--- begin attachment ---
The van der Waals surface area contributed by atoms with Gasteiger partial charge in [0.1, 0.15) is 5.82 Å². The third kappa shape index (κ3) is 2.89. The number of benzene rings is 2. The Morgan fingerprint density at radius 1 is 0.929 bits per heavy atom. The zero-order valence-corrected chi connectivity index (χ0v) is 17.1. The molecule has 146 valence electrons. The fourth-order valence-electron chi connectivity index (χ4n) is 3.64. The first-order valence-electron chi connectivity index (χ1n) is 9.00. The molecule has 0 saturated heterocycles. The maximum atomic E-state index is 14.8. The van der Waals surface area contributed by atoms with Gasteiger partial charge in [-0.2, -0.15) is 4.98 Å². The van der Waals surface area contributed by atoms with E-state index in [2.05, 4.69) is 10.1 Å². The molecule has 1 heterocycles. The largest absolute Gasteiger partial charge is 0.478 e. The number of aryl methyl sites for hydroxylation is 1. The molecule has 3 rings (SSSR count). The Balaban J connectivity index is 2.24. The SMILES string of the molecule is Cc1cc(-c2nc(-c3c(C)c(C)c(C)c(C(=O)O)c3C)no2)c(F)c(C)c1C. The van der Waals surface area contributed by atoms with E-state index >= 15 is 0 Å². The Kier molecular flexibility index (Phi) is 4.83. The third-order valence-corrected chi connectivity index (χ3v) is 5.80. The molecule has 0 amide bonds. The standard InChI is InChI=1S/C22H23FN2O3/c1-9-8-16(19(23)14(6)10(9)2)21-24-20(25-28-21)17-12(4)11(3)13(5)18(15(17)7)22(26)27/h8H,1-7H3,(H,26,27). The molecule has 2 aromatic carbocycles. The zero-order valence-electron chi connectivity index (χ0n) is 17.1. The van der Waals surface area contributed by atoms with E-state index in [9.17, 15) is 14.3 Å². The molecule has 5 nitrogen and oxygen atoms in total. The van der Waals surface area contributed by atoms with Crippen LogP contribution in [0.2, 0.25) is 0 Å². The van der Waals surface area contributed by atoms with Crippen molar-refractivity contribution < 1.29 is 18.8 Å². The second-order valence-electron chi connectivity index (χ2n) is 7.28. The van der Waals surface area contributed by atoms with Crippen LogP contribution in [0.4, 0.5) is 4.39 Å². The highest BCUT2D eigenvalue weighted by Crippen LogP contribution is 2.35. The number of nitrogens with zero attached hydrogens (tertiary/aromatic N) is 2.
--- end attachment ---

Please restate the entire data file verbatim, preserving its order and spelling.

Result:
The van der Waals surface area contributed by atoms with Gasteiger partial charge in [0.1, 0.15) is 5.82 Å². The third kappa shape index (κ3) is 2.89. The number of benzene rings is 2. The Morgan fingerprint density at radius 1 is 0.929 bits per heavy atom. The zero-order valence-corrected chi connectivity index (χ0v) is 17.1. The molecule has 146 valence electrons. The fourth-order valence-electron chi connectivity index (χ4n) is 3.64. The first-order valence-electron chi connectivity index (χ1n) is 9.00. The molecule has 0 saturated heterocycles. The maximum atomic E-state index is 14.8. The van der Waals surface area contributed by atoms with Gasteiger partial charge in [-0.2, -0.15) is 4.98 Å². The van der Waals surface area contributed by atoms with E-state index in [2.05, 4.69) is 10.1 Å². The molecule has 1 heterocycles. The largest absolute Gasteiger partial charge is 0.478 e. The number of aryl methyl sites for hydroxylation is 1. The molecule has 3 rings (SSSR count). The Balaban J connectivity index is 2.24. The SMILES string of the molecule is Cc1cc(-c2nc(-c3c(C)c(C)c(C)c(C(=O)O)c3C)no2)c(F)c(C)c1C. The van der Waals surface area contributed by atoms with E-state index >= 15 is 0 Å². The Kier molecular flexibility index (Phi) is 4.83. The third-order valence-corrected chi connectivity index (χ3v) is 5.80. The molecule has 0 amide bonds. The standard InChI is InChI=1S/C22H23FN2O3/c1-9-8-16(19(23)14(6)10(9)2)21-24-20(25-28-21)17-12(4)11(3)13(5)18(15(17)7)22(26)27/h8H,1-7H3,(H,26,27). The molecule has 2 aromatic carbocycles. The zero-order valence-electron chi connectivity index (χ0n) is 17.1. The van der Waals surface area contributed by atoms with E-state index in [9.17, 15) is 14.3 Å². The molecule has 5 nitrogen and oxygen atoms in total. The van der Waals surface area contributed by atoms with Crippen LogP contribution in [0.2, 0.25) is 0 Å². The van der Waals surface area contributed by atoms with Crippen molar-refractivity contribution < 1.29 is 18.8 Å². The second-order valence-electron chi connectivity index (χ2n) is 7.28. The van der Waals surface area contributed by atoms with Crippen LogP contribution in [0.4, 0.5) is 4.39 Å². The highest BCUT2D eigenvalue weighted by Crippen LogP contribution is 2.35. The number of nitrogens with zero attached hydrogens (tertiary/aromatic N) is 2.